03.21.18

Independent Record: Forest reform package would fund wildfires like other natural disasters, Montana delegation says

Montana's congressional delegation says reforms to forest management, including an end to “fire borrowing,” will be included in must-pass legislation this week.

On a media call Wednesday, Republicans Sen. Steve Daines and Rep. Greg Gianforte detailed a forest reform package as part of an omnibus bill, which includes funding wildfires similarly to other natural disasters. The reform ends fire borrowing -- the practice of using funds from other programs such as trail maintenance to pay for fires that exceed budgets. Under the changes, when fire budgets run dry, agencies may tap into natural disaster funding rather than their own budgets.

“It allows the Forest Service to use more of its funds on timber management, forest management and recreation programs rather than fire suppression,” Daines said. “This is something I’ve been fighting for for a long time. I’m pleased to see this now in the bill we expect to pass soon.”

Democratic Sen. Jon Tester also applauded the move in a rural press call Wednesday, saying “This is a major step forward and I am confident that this important wildfire funding fix will allow us to better manage our forests.”

Gianforte said he was also pleased with the reforms, but felt the bill does not ultimately do enough to address all his concerns. He cited additional provisions of a bill he co-sponsored called the Resilient Federal Forests Act, which included steps to curb environmental litigation.

“I’ll characterize it as a step in the right direction, but we have more work to do to eliminate the threat of catastrophic wildfires, the threat they pose to Montanans, and the impediments that exist to put Montanans back to work in our forests,” he said.

Both Daines and Gianforte said they would continue to push for litigation reforms, including an arbitration system and limiting legal payments under the Equal Access to Justice Act, referring to litigants as “radicals” and “extremists.”

Those reforms and characterizations have seen pushback from environmental watchdogs, who point to litigation successes in which agencies have been found in violation of federal law, and say they challenge projects based on negative impacts to wildlife and wildlands.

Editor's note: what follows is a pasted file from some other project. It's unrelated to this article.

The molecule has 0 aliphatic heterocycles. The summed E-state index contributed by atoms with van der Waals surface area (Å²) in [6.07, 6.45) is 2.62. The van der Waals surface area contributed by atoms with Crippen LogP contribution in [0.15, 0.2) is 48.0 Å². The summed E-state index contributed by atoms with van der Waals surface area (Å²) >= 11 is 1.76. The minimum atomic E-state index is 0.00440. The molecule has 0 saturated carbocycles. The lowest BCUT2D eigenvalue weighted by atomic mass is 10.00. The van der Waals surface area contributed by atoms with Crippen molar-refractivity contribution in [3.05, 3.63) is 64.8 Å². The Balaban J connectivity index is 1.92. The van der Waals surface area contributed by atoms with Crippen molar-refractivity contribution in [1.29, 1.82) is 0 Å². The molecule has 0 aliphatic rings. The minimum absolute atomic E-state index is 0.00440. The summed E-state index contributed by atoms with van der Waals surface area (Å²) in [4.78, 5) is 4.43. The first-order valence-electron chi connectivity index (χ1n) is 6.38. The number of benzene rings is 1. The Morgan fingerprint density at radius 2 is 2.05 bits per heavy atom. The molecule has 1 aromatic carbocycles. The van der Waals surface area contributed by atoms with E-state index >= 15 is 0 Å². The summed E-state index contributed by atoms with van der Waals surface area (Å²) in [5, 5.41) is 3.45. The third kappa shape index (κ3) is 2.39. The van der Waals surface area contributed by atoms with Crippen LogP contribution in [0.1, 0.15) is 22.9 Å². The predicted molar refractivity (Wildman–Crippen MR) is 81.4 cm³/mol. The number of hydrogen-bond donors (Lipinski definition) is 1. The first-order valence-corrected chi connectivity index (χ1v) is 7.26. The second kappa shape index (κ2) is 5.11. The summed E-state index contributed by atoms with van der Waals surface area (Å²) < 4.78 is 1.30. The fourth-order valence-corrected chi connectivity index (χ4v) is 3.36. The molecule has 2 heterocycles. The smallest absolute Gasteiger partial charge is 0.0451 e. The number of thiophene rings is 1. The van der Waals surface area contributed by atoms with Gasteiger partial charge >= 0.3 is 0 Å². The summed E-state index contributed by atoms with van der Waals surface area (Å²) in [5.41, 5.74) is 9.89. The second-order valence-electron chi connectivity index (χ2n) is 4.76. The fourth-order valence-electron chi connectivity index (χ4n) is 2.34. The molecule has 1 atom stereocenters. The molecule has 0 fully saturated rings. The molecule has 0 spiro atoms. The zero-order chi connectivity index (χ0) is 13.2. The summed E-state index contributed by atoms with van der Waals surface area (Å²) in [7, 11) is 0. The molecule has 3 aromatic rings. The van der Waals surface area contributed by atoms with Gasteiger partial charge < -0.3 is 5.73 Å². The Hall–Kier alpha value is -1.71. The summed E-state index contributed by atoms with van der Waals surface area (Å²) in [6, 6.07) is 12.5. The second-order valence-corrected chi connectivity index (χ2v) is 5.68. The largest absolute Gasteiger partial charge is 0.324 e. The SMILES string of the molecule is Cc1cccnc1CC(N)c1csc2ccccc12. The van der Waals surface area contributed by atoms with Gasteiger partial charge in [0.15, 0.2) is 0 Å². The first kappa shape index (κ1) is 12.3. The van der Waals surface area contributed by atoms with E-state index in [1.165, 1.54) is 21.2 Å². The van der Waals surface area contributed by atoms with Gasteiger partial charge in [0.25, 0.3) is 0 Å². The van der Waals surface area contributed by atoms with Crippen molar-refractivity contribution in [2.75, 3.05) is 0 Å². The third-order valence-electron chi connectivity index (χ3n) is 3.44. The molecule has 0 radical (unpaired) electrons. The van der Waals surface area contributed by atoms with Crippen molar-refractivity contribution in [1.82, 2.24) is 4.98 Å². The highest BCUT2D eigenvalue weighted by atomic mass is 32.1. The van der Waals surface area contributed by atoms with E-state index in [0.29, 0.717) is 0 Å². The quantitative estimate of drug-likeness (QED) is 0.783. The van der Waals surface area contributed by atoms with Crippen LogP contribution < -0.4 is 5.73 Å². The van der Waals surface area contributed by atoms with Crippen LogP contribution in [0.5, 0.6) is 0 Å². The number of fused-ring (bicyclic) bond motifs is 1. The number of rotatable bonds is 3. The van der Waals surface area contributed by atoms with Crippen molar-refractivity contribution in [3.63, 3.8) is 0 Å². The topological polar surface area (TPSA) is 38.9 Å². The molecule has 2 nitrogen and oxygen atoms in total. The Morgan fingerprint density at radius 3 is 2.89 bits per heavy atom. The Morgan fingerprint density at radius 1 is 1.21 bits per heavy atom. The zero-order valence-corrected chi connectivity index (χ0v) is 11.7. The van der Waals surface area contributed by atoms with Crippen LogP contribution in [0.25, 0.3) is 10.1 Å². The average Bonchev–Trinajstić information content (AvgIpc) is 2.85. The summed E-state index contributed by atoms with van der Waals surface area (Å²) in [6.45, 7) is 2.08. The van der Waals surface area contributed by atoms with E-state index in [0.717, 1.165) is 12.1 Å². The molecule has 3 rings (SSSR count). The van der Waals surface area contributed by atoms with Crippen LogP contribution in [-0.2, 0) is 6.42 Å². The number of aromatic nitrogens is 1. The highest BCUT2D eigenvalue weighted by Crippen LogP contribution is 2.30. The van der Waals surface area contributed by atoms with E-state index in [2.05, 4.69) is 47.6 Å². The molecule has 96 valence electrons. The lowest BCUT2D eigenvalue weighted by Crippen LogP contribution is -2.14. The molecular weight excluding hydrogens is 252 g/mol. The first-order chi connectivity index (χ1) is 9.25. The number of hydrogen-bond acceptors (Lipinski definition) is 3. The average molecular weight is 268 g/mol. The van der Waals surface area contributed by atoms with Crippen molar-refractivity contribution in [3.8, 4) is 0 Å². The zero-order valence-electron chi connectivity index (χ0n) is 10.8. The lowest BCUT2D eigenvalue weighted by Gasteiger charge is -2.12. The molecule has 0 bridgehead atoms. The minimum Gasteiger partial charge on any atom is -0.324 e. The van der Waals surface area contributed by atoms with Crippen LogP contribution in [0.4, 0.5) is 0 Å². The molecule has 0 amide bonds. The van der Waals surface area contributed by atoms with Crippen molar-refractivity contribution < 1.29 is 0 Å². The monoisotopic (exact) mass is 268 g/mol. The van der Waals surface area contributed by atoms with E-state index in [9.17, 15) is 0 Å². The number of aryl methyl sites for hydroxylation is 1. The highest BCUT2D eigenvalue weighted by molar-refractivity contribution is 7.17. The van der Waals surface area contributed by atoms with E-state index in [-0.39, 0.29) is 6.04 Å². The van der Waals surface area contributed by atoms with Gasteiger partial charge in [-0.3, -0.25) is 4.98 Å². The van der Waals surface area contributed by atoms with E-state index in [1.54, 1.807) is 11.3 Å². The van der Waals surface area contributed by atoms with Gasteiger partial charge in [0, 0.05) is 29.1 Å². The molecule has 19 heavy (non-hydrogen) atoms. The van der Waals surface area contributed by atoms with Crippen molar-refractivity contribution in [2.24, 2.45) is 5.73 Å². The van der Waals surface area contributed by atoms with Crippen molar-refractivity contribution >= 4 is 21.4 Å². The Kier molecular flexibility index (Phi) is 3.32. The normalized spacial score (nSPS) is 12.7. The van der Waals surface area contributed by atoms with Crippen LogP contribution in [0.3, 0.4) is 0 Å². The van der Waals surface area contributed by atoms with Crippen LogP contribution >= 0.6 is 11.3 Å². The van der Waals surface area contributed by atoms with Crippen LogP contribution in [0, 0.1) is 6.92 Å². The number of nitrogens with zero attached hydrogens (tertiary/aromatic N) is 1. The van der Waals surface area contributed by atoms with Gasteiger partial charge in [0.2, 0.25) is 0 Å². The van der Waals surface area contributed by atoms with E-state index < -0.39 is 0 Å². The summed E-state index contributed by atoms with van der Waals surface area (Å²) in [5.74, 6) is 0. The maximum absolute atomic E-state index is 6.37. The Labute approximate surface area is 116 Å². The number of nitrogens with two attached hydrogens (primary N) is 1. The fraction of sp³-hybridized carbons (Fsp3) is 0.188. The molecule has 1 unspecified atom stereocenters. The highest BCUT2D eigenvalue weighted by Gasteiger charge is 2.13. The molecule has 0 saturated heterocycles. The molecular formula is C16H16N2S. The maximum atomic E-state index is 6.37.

Although specifics were not yet available Wednesday, the delegation said the package will partially overturn the “Cottonwood Decision.” Following expansion of critical habitat for threatened Canada lynx, the federal court decision required the U.S. Forest Service to complete additional consultation with the U.S. Fish and Wildlife Service at the landscape level rather than at the project level.

The delegation believes Cottonwood brought uncertainty to forest projects, while environmental groups say landscape level consideration is needed to protect lynx and other endangered species.

The package also includes an expansion of categorical exclusions for hazardous fuel reductions. Categorical exclusions allow agencies to expedite management by preempting full environmental analysis for certain activities.

Categorical exclusions have already seen greater use in forests heavily impacted by insects, but Daines and Gianforte said further reforms will give agencies more flexibility.

Tester did not address those reforms in his Wednesday talk.

The reforms come with the 2017 wildfire season still fresh in memory. While increasing forest management via thinning, logging and prescribed burning has seen support from the delegation, scientists have cautioned that thinning alone will not stop large wildfires burning under extreme conditions and that climate change is likely to drive large fires in the future.

Gianforte echoed his previous statements, saying in part that policies should focus on what is under their control, namely active forest management. The reforms, he believes, will help agencies spend more resources on management and other programs such as recreation.

The delegation also touted reauthorization of the Secure Rural Schools program. The program pays $25 million to forested counties that have seen a decline in timber production for programs such as schools and roads. The program has gone unauthorized since 2015 and counties will receive retroactive funding, Daines said.

“This funding bill will provide much needed certainty to Montana county governments to help ensure they can continue to provide essential services without blowing a hole in their budget,” Tester said.


By:  Tom Kuglin